In the short story "Under the Lights," author Andre Dubus wrote that "Shyness has a strange element of narcissism, a belief that how we look, how we perform, is truly important to other people." In relationships, the feeling that others are watching and judging can leave the shy person afraid to display affection in public -- and sometimes even in private. Though the shy individual may have feelings of love that are just as strong as the feelings from those who are not shy, she is inhibited in her ability to translate those emotions into behaviors.
Make a List
In the "Marriage Builders" article, "How to Meet the Need for Affection," clinical psychologist Willard F. Harley proposes a list of activities for showing affection -- for those who are not already good at doing so. On the list are items such as regular hugs, kisses, and using the words "I love you" -- at regular intervals throughout the day. If you are shy and not used to showing affection, a similar list may help ease you into a more affectionate style of relating. Although at first it might feel awkward and contrived, in time, you will be able to show affection, and it will become easier if you do it on a regular basis.
Shyness brings with it an inward focus that can make it hard to pay attention to others. In the "Psychology Today" article "How to Reduce Dating Anxiety," social and personality psychologist Jeremy Nicholson recommends moving the focus away from your own thoughts and worries and instead listening and watching the nonverbal behavior of your partner. Alex Lickerman, general internist and assistant vice president for Student Health and Counseling Services at the University of Chicago agrees in the "Psychology Today" article, "How to Overcome Shyness," and states that it is difficult to be shy when you are outwardly focused and compassionate. When you are less self-conscious, it will be easier to show affection to your partner.
Use Electronic Communication
If outward displays of affection are still a struggle for you, consider showing your love in other ways. In the "Canadian Living" article "How to Be a More Affectionate Partner," Pepper Schwartz advocates changing how you relate to a partner when you are apart. Although it can be tempting to stay business-like in your text and email communications when separated during the workday, sprinkling your messages with phrases such as "I love you" or "Thinking about you" can make a difference. Showing affection through electronic communication can be one way to ease around your shyness and make sure your partner knows how much you care.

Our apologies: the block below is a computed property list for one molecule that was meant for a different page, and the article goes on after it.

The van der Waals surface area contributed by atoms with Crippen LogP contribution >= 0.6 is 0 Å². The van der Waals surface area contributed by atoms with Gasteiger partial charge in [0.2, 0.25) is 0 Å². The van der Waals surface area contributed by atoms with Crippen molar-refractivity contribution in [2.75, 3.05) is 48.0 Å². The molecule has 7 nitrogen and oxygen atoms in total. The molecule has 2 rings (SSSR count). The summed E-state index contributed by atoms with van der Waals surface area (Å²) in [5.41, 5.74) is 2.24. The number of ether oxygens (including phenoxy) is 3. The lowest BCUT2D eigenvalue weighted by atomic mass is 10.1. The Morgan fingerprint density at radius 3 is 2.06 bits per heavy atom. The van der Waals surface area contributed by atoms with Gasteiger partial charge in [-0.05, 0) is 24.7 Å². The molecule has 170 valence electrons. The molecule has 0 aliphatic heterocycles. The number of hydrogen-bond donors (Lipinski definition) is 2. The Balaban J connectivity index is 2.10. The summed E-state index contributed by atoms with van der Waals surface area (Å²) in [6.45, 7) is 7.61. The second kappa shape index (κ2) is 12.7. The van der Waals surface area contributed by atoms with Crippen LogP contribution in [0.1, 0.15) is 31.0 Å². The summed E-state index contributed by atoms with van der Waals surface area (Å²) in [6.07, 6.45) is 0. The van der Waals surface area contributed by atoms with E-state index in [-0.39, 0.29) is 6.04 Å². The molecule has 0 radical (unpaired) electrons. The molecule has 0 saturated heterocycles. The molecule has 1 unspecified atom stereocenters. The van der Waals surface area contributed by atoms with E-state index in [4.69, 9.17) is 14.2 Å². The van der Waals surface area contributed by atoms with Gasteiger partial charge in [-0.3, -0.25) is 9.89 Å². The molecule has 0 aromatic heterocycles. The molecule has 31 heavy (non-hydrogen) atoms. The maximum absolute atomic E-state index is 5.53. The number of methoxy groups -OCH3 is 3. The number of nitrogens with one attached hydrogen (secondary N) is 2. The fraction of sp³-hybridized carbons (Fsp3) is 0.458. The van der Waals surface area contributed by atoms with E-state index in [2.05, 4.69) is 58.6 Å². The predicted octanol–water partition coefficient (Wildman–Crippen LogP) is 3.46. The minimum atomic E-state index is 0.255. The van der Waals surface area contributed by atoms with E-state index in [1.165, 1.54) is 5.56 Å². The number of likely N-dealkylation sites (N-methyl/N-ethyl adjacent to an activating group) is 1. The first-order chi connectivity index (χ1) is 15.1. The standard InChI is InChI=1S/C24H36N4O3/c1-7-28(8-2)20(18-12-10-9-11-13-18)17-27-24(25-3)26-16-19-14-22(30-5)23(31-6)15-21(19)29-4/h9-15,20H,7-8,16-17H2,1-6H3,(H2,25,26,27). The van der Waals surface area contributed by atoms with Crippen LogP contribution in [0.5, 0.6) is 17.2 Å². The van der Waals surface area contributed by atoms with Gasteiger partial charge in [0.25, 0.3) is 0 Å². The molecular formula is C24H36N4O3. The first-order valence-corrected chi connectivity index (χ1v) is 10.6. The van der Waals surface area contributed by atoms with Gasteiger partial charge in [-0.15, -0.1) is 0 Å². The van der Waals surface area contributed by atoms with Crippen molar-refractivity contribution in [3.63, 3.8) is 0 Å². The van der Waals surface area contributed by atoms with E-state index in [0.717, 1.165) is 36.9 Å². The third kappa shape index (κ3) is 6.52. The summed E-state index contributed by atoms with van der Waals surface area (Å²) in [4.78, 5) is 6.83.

Don't make the mistake of waiting for your partner to ask you to show affection, says Schwartz. If it gets to that point, your boyfriend may end up resentful and you will feel pressured. Although showing affection can be more difficult if you are shy -- it can also be an opportunity for personal growth, notes Nicholson. Greet your boyfriend with a kiss, even if it feels scary and intimidating. He will appreciate the affection and you will feel more confident in yourself and hopeful about your ability to express your feelings in the future.
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- Canadian Living: How to Be a More Affectionate Partner
- Marriage Builders: How to Meet the Need for Affection
- Psychology Today: How to Reduce Dating Anxiety
- Psychology Today: How to Overcome Shyness
- Broken Vessels: Under the Lights; Andrew Dubus
Arlin Cuncic has been writing about mental health since 2007, specializing in social anxiety disorder and depression topics. She served as the managing editor of the "Journal of Attention Disorders" and has worked in a variety of research settings. Cuncic holds an M.A. in clinical psychology.
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